UNITED STATES DISTRICT COURT SOUTHERN DISTRICT OF CALIFORNIA
November 3, 2010
ALAN DEVON, CDCR #E-43780, PLAINTIFF,
A. HERNANDEZ, W. SUGLIGH; R. VALDEZ; P. COWAN, DEFENDANTS.
The opinion of the court was delivered by: Honorable Barry Ted Moskowitz United States District Judge
ORDER DENYING MOTION TO PROCEED IN FORMA PAUPERIS AS BARRED BY 28 U.S.C. § 1915(g) [Doc. No. 3]
Plaintiff, Alan Devon, is a state inmate who is currently incarcerated at R. J. Donovan Correctional Facility. Plaintiff has filed a civil action pursuant to 42 U.S.C. § 1983, along with a Motion to Proceed In Forma Pauperis ("IFP") [Doc. No. 3]. On October 27, 2010, Plaintiff filed a First Amended Complaint ("FAC").
I. Motion to Proceed IFP
Section 1915 of Title 28 of the United States Code allows certain litigants to pursue civil litigation IFP, that is, without the full prepayment of fees or costs. 28 U.S.C. § 1915(a)(2). However, the Prison Litigation Reform Act ("PLRA") amended section 1915 to preclude the privilege to proceed IFP:
. . . if the prisoner has, on 3 or more prior occasions, while incarcerated or detained in any facility, brought an action or appeal in a court of the United States that was dismissed on the grounds that it is frivolous, malicious, or fails to state a claim upon which relief can be granted, unless the prisoner is under imminent danger of serious physical injury.
28 U.S.C. § 1915(g). "This subdivision is commonly known as the 'three strikes' provision." Andrews v. King, 398 F.3d 1113, 1116 n.1 (9th Cir. 2005) (hereafter "Andrews"). "Pursuant to § 1915(g), a prisoner with three strikes or more cannot proceed IFP." Id.; see also Andrews v. Cervantes, 493 F.3d 1047, 1052 (9th Cir. 2007) (hereafter "Cervantes") (under the PLRA, "[p]risoners who have repeatedly brought unsuccessful suits may entirely be barred from IFP status under the three strikes rule[.]"). The objective of the PLRA is to further "the congressional goal of reducing frivolous prisoner litigation in federal court." Tierney v. Kupers, 128 F.3d 1310, 1312 (9th Cir. 1997).
"Strikes are prior cases or appeals, brought while the plaintiff was a prisoner, which were dismissed on the ground that they were frivolous, malicious, or failed to state a claim," Andrews, 398 F.3d at 1116 n.1 (internal quotations omitted), "even if the district court styles such dismissal as a denial of the prisoner's application to file the action without prepayment of the full filing fee." O'Neal v. Price, 531 F.3d 1146, 1153 (9th Cir. 2008). Once a prisoner has accumulated three strikes, he is prohibited by section 1915(g) from pursuing any other IFP action in federal court unless he can show he is facing "imminent danger of serious physical injury." See 28 U.S.C. § 1915(g); Cervantes, 493 F.3d at 1051-52 (noting § 1915(g)'s exception for IFP complaints which "make a plausible allegation that the prisoner faced 'imminent danger of serious physical injury' at the time of filing.").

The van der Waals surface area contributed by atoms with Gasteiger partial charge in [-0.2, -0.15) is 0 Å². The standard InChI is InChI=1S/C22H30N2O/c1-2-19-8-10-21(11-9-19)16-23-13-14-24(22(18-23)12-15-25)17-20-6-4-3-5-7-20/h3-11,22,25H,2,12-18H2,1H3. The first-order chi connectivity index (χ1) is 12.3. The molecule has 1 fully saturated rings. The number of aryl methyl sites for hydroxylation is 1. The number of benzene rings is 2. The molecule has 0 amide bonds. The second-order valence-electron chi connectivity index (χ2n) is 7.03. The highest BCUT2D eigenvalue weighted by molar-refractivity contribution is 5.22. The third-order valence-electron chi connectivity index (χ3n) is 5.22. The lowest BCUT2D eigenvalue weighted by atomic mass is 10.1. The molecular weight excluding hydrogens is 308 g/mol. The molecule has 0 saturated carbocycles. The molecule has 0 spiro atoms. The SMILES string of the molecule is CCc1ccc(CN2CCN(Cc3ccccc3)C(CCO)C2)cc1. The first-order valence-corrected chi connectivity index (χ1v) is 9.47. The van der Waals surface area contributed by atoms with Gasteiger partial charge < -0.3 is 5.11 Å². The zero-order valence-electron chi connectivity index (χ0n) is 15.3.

II. Application of 28 U.S.C. § 1915(g)
The Court, in deciding whether Plaintiff may proceed IFP or is barred by § 1915(g) must review Plaintiff's First Amended Complaint and ascertain whether there is a "plausible allegation" to suggest Plaintiff "faced 'imminent danger of serious physical injury' at the time of filing." Cervantes, 493 F.3d at 1055 (quoting 28 U.S.C. § 1915(g)).
A court "'may take notice of proceedings in other courts, both within and without the federal judicial system, if those proceedings have a direct relation to matters at issue.'" Bias v. Moynihan, 508 F.3d 1212, 1225 (9th Cir. 2007) (quoting Bennett v. Medtronic, Inc., 285 F.3d 801, 803 n.2 (9th Cir. 2002)); see also United States ex rel. Robinson Rancheria Citizens Council v. Borneo, Inc., 971 F.2d 244, 248 (9th Cir. 1992). Thus, this Court takes judicial notice that Plaintiff has had at least three prisoner civil actions dismissed on the grounds that they were frivolous, malicious, or failed to state a claim upon which relief may be granted.
1) Devon v. Cambra, et al., Civil Case No. 98-0600 FMS (N.D. Cal. Feb. 19, 1998 Order denying motion to proceed IFP and dismissing complaint for failing to state a claim) (strike one);
2) Devon v. Roe, et al., Civil Case No. 02-6286 TJH (C.D. Cal. May 14, 2003 Order adopting findings, conclusions and recommendations of United States Magistrate Judge recommending granting defendants' motion to dismiss complaint for failing to state a claim) (strike two);
3) Devon v. State of California, et al., Civil Case No. 06-0784 (SGL) (C.D. Cal. Mar. 14, 2006 Order denying motion to proceed IFP and dismissing complaint as legally and/or factually patently frivolous) (strike three).
Accordingly, because Plaintiff has, while incarcerated, accumulated at least three "strikes" pursuant to § 1915(g), and his First Amended Complaint fails to allege a "plausible allegation" that he faced imminent danger of serious physical injury at the time he filed this action, he is not entitled to the privilege of proceeding IFP in this action.See Cervantes, 493 F.3d at 1055. While Plaintiff references past injuries in his First Amended Complaint, the Court can find no clear facts in his First Amended Complaint that would suggest that he currently facts an imminent danger of serious physical injury.
III. Conclusion and Order
For the reasons set forth above, the Court hereby:
1) DENIES Plaintiff's Motion to Proceed IFP pursuant to 28 U.S.C. § 1915(g) [Doc. No. 3]; and
2) GRANTS Plaintiff forty five (45) days leave from the date this Order is "Filed" to prepay the entire $350 civil filing fee in full.
IT IS FURTHER ORDERED that the if Plaintiff fails to pay the $350 civil filing fee within that time, this action will be dismissed.
IT IS SO ORDERED.
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